The surgery itself wasn't too bad. I was a little nervous about it, but I kept telling myself that it was just a "procedure," so that it wasn't as daunting. Charlie got up with me about 4:50am so that I could eat a light breakfast, and we stayed up until about 6am so that I could drink clear liquids for as long as possible. We went back to bed but I doubt I got more than about 20 minutes of sleep. We left for the hospital around 10am, checked in a few minutes before 11am and they came and got me right at 11am on the dot. I changed into my very attractive hospital gown and booties, got my IV and the radioactive tracer injections and chatted with my mom, Charlie, and the parade of nurses and doctors who came in to check on me until a little after noon. This IV was SO much better than my first one -- I need to request a comfortable hospital bed for my future IVs, because I think that was did the trick.
The anesthesiologist warned me that they weren't going to give me anything to relax me before going into surgery which is not exactly what I wanted to hear, but it ended up being kind of neat. I joked with the anesthesia nurse on the way to the operating room and got a non-drugged up view of at least part of what goes on pre-surgery. My name and birthdate were checked several times, they helped me onto the operating table, put massage boots on my calves to keep my circulation going and prevent blood clots, and started getting my arms ready. I'm sure they could tell I was nervous, so the anesthesia nurse was really nice and talked me through everything they were doing, and the surgery resident I met earlier reassuringly patted my arm a few times. Before they knocked me out, I made sure to show everyone the "not me" Charlie wrote on my "good side," just to make sure everyone was on the same page, which got a good laugh. Once they got me hooked up to the oxygen with the sedatives I was out like a light, and woke up in the recovery room. The last thing I remember in the operating room was thanking everyone for taking such good care of me.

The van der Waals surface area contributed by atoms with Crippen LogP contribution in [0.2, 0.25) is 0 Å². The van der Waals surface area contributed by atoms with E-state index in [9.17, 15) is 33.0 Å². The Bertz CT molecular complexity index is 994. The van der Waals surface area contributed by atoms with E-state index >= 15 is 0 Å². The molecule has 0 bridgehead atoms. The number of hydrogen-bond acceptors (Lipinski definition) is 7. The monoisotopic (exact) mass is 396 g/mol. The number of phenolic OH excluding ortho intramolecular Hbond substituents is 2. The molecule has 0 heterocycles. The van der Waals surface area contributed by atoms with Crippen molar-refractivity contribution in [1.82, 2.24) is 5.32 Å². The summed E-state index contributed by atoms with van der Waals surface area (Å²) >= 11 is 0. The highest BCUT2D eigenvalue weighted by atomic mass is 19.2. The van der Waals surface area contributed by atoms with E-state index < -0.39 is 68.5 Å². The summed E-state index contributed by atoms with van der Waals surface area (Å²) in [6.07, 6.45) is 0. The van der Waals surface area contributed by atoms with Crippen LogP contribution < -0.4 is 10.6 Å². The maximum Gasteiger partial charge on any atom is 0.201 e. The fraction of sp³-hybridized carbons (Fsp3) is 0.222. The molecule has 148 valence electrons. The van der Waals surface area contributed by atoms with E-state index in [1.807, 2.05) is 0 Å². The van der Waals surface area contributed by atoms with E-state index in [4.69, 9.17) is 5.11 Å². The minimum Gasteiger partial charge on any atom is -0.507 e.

In the recovery room, the nurse went and got Charlie when I was awake and he helped me drink water and ginger ale. I was already starving before surgery and couldn't get the thought of a turkey club sandwich out of my head, but for some reason all they give you in recovery is Satines and graham crackers. Weird. I stayed in the recovery room for about an hour before I felt ready to get up and change into my clothes and hit the road. I was determined to walk down to the lobby, but that determination quickly waned when I got out of bed and I have a sneaking suspicion the nurses would have nothing of it. I can't tell you much about the drive back to the Goughs' house because I slept on Charlie's lap the whole ride.
I had to leave the dressing on both incisions for a full 48 hours, which meant no showering, and Nurse Julie and Nurse Mary Margaret did not allow any cheating. Now that the dressing is off, the incisions are both about 3" long and the stitches are covered by steri strips, which should fall off on their own in another week or so.
I have some numbness on the back of my arm (which is probably due to swelling in the lymph node area), some swelling and some pain/discomfort, but the biggest result of all of this is the fatigue. I didn't expect it since I didn't have general anesthesia, but I am exhausted all the time. Going back to work this week is definitely going to be a transition.
Through all of this, I have realized that I am so incredibly lucky. No, I take that back. Not lucky, blessed. As Charlie's dad pointed out, ever since the diagnosis we've gotten nothing but good news. On top of that, I have THE BEST family and friends. The outpouring of love and support has been so humbling and ovewhelming and I can't begin to find the words to express just how much the prayers and kind words and sweet gifts mean to me. Thank you.
|Shirts my sister had made for my family in NM|
|Just in case!|
|Being wheeled into the OR -- let's do this!|
|A+ service (post-surgery) ... I vaguely remember asking to be fed grapes next.|